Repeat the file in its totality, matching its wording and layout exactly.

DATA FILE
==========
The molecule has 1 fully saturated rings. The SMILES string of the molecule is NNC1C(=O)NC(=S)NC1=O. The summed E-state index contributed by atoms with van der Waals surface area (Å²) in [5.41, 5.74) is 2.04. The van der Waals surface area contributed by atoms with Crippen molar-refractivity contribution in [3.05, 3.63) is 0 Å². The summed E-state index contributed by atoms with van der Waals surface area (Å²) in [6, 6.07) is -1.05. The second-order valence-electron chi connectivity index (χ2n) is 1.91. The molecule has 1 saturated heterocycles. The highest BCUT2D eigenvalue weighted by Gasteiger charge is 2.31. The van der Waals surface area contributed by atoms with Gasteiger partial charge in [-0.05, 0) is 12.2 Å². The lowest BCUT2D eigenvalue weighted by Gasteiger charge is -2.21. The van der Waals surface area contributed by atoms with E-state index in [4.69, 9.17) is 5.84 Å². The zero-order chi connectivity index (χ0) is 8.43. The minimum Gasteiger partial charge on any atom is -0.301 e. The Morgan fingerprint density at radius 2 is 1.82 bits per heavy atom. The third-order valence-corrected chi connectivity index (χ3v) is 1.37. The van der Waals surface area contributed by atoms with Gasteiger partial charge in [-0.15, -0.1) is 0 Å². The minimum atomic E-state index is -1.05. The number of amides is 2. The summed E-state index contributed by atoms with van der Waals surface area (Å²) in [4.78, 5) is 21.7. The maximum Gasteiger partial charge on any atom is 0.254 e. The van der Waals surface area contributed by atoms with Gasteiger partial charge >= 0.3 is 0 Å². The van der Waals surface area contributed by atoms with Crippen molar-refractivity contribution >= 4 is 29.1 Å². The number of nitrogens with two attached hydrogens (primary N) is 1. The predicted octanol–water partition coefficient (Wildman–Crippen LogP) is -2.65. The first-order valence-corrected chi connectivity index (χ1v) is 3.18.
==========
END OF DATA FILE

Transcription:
The molecule has 1 fully saturated rings. The SMILES string of the molecule is NNC1C(=O)NC(=S)NC1=O. The summed E-state index contributed by atoms with van der Waals surface area (Å²) in [5.41, 5.74) is 2.04. The van der Waals surface area contributed by atoms with Crippen molar-refractivity contribution in [3.05, 3.63) is 0 Å². The summed E-state index contributed by atoms with van der Waals surface area (Å²) in [6, 6.07) is -1.05. The second-order valence-electron chi connectivity index (χ2n) is 1.91. The molecule has 1 saturated heterocycles. The highest BCUT2D eigenvalue weighted by Gasteiger charge is 2.31. The van der Waals surface area contributed by atoms with Gasteiger partial charge in [-0.05, 0) is 12.2 Å². The lowest BCUT2D eigenvalue weighted by Gasteiger charge is -2.21. The van der Waals surface area contributed by atoms with E-state index in [4.69, 9.17) is 5.84 Å². The zero-order chi connectivity index (χ0) is 8.43. The minimum Gasteiger partial charge on any atom is -0.301 e. The Morgan fingerprint density at radius 2 is 1.82 bits per heavy atom. The third-order valence-corrected chi connectivity index (χ3v) is 1.37. The van der Waals surface area contributed by atoms with Gasteiger partial charge in [-0.15, -0.1) is 0 Å². The minimum atomic E-state index is -1.05. The number of amides is 2. The summed E-state index contributed by atoms with van der Waals surface area (Å²) in [4.78, 5) is 21.7. The maximum Gasteiger partial charge on any atom is 0.254 e. The van der Waals surface area contributed by atoms with Gasteiger partial charge >= 0.3 is 0 Å². The van der Waals surface area contributed by atoms with Crippen molar-refractivity contribution >= 4 is 29.1 Å². The number of nitrogens with two attached hydrogens (primary N) is 1. The predicted octanol–water partition coefficient (Wildman–Crippen LogP) is -2.65. The first-order valence-corrected chi connectivity index (χ1v) is 3.18.